After the Romanian Minister of Economy, Energy and Business Environment last week confirmed that Romania will no longer build new coal-fired power plants, Serbia and Bosnia and Herzegovina remain the only countries in Southeast Europe still planning to build them.
With this decision, the project of building a replacement block of 600 MW in the thermal power plant Rovinari, in Romania, was canceled. This project was planned in cooperation with the state company Complexul Energetic Oltenia and Chinese partners since 2012.
The new block of the Rovinari coal power plant was unprofitable from the beginning and could not work with the lignite prices that were predicted, and the assumptions used to calculate the profitability were also incorrect. For example, the fee for carbon dioxide (CO2) that must be paid in the European Union was estimated at 21 EUR / t, but the fee is already higher than 27 EUR / t. The company Complexul Energetic Oltenia already has big ecomonic problems. The company did not go bankrupt, only thanks to the one-time state aid it received this year for restructuring, even without the costs of building the new block.
Stories about Kostolac B3 in Serbia and Tuzla 7 in Bosnia and Herzegovina could have a similar epilogue, with severe consequences for state-owned companies that promote them, as Majda Ibrakovic from Center for Environment points out.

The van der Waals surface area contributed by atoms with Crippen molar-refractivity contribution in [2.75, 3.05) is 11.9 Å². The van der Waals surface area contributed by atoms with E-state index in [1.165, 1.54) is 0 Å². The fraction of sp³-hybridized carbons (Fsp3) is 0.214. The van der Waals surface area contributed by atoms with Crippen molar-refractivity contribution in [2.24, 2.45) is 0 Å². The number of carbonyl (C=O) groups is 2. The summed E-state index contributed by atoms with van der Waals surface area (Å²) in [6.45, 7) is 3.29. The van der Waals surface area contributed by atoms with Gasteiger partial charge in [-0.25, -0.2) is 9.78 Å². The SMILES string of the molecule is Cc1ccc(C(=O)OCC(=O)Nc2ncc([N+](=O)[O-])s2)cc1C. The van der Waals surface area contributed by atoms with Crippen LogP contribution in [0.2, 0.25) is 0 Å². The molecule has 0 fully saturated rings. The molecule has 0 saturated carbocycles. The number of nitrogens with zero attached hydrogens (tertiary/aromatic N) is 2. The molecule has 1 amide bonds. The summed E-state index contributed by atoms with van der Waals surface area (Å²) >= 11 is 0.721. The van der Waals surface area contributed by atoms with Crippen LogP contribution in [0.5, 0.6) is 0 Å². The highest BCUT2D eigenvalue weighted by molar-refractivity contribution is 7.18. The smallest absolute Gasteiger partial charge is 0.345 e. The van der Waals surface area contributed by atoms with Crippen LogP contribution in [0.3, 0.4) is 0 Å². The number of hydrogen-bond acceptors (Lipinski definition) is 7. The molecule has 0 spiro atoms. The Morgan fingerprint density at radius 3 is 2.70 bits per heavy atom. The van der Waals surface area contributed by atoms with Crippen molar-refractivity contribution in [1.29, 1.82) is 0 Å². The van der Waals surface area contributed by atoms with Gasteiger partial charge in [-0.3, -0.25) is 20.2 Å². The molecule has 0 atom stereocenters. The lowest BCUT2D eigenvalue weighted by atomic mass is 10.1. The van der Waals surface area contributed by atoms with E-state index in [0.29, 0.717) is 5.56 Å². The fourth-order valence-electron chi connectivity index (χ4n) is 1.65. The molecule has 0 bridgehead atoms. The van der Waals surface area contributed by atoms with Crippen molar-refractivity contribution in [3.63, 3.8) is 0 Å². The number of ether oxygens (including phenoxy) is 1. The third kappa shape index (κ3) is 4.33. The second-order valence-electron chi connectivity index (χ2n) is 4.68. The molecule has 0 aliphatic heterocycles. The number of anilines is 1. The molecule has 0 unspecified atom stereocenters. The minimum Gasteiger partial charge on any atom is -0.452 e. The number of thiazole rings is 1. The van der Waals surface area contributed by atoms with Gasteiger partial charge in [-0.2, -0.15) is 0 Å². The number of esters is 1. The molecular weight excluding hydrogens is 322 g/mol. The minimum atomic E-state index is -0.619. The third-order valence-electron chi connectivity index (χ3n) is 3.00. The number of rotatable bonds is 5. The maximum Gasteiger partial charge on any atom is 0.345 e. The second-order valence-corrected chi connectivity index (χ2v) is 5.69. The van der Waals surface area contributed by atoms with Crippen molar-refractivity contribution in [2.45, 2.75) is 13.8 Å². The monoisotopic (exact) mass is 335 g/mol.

“Exactly the case of TPP Rovinari shows what awaits BiH and Serbia in the near future, if they do not follow the process of decarbonisation. We need to give up harmful thermal power plants at the same time and redirect all our resources to the energy transition, otherwise – our society could equally end up in failure. ” – she says.
A feasibility study for TPP Kostolac B3 omitted CO2 prices, stating – without any legal basis – that if introduced, they would be paid by the government. The feasibility study for Tuzla 7 also unrealistically estimated that the CO2 fee will not be introduced until 2034, at an unsubstantialy low price of 7.10 euros. However, it is clear that these countries cannot continue to trade electricity with the EU without playing by the same rules as EU operators. Therefore, the EU is currently planning to introduce a customs tax on imports from countries that do not have a CO2 trading system(ETS), and the Energy Community is exploring the possibility of introducing a CO2 trading system in the region.
“The Green Agenda for the Western Balkans, signed by the region’s governments last week, means that we will stop using fossil fuels – coal, oil and gas – in the near future. It is a strong political message which, together with encouraging news from Romania, is a clear indication that it is high time to abandon the construction of new coal-fired power units in the Western Balkans, “said Denis Zisko from the Center for Ecology and Energy.
The failure of the new project at the Rovinari thermal power plant is a strong message to Serbia and Bosnia and Herzegovina, which, in addition to the Kostolac B3 and Tuzla 7 thermal power plants, are planning several more such projects: Kolubara B, Kakanj 8, Banovici, Gacko II and Ugljevik III. Like Serbia and Bosnia and Herzegovina, Romania hoped it could benefit from Chinese funding to build new coal-fired units, but did not take into account today’s economic reality, which makes coal uncompetitive.